CAIRO – Sheikh Ahmed el-Tayeb, the Grand Imam of Al-Azhar, the highest seat of religious learning in the Sunni world, has condemned the violence committed against Rohingya Muslims, urging an action by international and Muslim countries.
“The world has witnessed over the past few days reports circulating in the media of terrifying and horrifying photos for acts of murdering, displacement, burning, genocide, and brutal massacres that have led to the killing of hundreds of women, children, youth, and the elderly, who have been besieged in Rakhine State in Burma,” the statement, signed by Grand Imam, was cited by Al-Ahram newspaper on Friday, September 8.
The statement, published on Al-Azhar’s Facebook page, called on the Arab League, the Organization of Islamic Cooperation, the European Union, the United Nations, and Arab and Muslim countries to take all political and economic pressures to force Burma to stop religious and racial discrimination.
Al-Azhar also called on all international and human rights organizations to “take the required procedures to investigate in these shameful crimes, trace those who committed them, and deliver them to International Court of Justice as war criminals.”
More than 1,000 people may already have been killed in Burma, mostly minority Rohingya Muslims, a senior United Nations representative told AFP on Friday.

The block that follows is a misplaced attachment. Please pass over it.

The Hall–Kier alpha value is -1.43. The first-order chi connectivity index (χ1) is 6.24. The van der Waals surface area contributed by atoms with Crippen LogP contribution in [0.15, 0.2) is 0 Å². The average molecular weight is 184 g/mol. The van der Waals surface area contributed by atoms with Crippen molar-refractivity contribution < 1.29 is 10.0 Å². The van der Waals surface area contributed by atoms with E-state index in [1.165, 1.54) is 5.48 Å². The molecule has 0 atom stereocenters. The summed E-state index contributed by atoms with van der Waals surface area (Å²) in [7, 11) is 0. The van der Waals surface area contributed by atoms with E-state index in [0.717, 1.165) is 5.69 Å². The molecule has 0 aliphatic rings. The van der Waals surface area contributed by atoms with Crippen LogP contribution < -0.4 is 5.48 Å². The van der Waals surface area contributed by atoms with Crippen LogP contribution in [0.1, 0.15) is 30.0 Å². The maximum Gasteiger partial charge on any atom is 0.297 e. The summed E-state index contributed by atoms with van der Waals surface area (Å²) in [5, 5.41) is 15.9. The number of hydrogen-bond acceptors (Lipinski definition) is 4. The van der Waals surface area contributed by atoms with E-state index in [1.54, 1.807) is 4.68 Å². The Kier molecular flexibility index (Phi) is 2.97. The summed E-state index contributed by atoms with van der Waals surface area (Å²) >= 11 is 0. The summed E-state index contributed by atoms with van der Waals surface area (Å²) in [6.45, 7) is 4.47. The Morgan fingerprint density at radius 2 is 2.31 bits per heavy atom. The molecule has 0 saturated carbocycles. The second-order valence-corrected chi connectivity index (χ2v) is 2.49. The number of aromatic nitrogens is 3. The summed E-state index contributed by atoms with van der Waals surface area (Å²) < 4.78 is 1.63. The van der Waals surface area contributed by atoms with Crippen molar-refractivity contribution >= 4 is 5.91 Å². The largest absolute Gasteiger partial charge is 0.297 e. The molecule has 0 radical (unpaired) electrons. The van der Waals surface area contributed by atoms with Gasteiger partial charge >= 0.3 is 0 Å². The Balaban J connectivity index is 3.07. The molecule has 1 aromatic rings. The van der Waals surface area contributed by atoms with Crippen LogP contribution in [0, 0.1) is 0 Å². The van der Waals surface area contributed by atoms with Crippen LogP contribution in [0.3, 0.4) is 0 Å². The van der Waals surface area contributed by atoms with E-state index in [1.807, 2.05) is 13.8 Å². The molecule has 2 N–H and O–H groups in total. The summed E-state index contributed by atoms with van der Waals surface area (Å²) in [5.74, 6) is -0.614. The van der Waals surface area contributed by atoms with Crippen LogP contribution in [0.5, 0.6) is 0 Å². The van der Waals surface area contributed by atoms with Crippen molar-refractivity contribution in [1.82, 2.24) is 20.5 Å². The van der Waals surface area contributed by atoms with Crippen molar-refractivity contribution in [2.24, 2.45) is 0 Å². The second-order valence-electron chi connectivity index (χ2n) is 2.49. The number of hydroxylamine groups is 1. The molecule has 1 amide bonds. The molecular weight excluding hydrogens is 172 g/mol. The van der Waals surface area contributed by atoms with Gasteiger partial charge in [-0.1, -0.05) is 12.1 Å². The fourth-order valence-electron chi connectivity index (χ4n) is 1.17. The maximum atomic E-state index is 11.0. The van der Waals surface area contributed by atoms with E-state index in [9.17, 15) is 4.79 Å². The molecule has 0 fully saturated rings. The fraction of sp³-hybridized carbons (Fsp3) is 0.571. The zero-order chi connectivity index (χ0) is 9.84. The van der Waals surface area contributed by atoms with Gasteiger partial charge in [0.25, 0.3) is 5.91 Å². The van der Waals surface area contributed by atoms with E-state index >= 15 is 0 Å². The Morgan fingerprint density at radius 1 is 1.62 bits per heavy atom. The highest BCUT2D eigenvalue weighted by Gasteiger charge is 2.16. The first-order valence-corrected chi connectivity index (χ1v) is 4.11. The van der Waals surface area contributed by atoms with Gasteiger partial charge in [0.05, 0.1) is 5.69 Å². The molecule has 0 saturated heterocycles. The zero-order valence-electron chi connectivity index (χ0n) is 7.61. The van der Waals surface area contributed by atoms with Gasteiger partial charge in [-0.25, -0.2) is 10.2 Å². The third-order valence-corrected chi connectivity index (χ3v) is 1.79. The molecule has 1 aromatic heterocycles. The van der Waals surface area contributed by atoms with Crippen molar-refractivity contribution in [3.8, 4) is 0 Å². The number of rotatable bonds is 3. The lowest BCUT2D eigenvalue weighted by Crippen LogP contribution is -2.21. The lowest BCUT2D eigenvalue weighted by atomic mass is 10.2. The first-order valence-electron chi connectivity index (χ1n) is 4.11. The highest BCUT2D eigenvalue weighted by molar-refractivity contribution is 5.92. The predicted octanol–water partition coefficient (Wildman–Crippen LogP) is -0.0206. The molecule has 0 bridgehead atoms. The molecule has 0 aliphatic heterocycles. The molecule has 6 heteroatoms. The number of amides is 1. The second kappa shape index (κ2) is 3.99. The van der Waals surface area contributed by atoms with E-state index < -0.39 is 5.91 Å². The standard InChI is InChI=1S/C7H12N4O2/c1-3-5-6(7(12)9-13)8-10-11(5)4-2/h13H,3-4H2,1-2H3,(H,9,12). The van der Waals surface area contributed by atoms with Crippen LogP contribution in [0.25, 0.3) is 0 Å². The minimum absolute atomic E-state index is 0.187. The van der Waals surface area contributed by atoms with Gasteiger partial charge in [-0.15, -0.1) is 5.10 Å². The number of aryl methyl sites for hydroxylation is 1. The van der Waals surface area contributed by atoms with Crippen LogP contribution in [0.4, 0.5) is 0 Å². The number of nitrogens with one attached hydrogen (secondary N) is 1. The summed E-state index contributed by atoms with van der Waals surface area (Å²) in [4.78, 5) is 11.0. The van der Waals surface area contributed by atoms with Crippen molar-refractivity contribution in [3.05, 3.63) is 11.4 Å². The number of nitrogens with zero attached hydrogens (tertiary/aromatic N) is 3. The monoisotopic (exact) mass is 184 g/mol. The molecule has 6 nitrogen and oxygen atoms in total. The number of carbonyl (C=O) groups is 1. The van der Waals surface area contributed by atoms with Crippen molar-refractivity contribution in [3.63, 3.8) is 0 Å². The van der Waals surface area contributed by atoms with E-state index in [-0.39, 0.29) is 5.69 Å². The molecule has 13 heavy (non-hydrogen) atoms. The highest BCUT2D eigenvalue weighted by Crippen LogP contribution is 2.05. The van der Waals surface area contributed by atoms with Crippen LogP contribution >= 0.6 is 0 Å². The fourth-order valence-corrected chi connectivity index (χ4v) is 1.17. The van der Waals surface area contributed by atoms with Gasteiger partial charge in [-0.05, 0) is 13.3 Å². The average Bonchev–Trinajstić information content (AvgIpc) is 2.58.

In the last two weeks alone 270,000 mostly Rohingya civilians have fled to Bangladesh, overwhelming refugee camps that were already bursting at the seams, the UN said.
The statement stressed that the denouncements from international organizations are not enough.
Adding that if the victims were “Jewish, Christian, Buddhist, or any other religion but Muslim” these organizations would have reacted more quickly and firmly.
The statement referred to Al-Azhar’s efforts in solving the conflict in Rakhine by bringing the different parties to peace talks in Cairo earlier this year.
Described by the UN as one of the world’s most persecuted minorities, Burma’s ethnic-Bengali Muslims, generally known as the Rohingyas, are facing a catalog of discrimination in their homeland.
They have been denied citizenship rights since an amendment to the citizenship laws in 1982 and are treated as illegal immigrants.
Burma’s government as well as the Buddhist majority refuse to recognize the term “Rohingya,” referring to them as “Bengalis.”
Construction of mosques and religious schools in the region was banned in 1962 when military rule was first established in the country.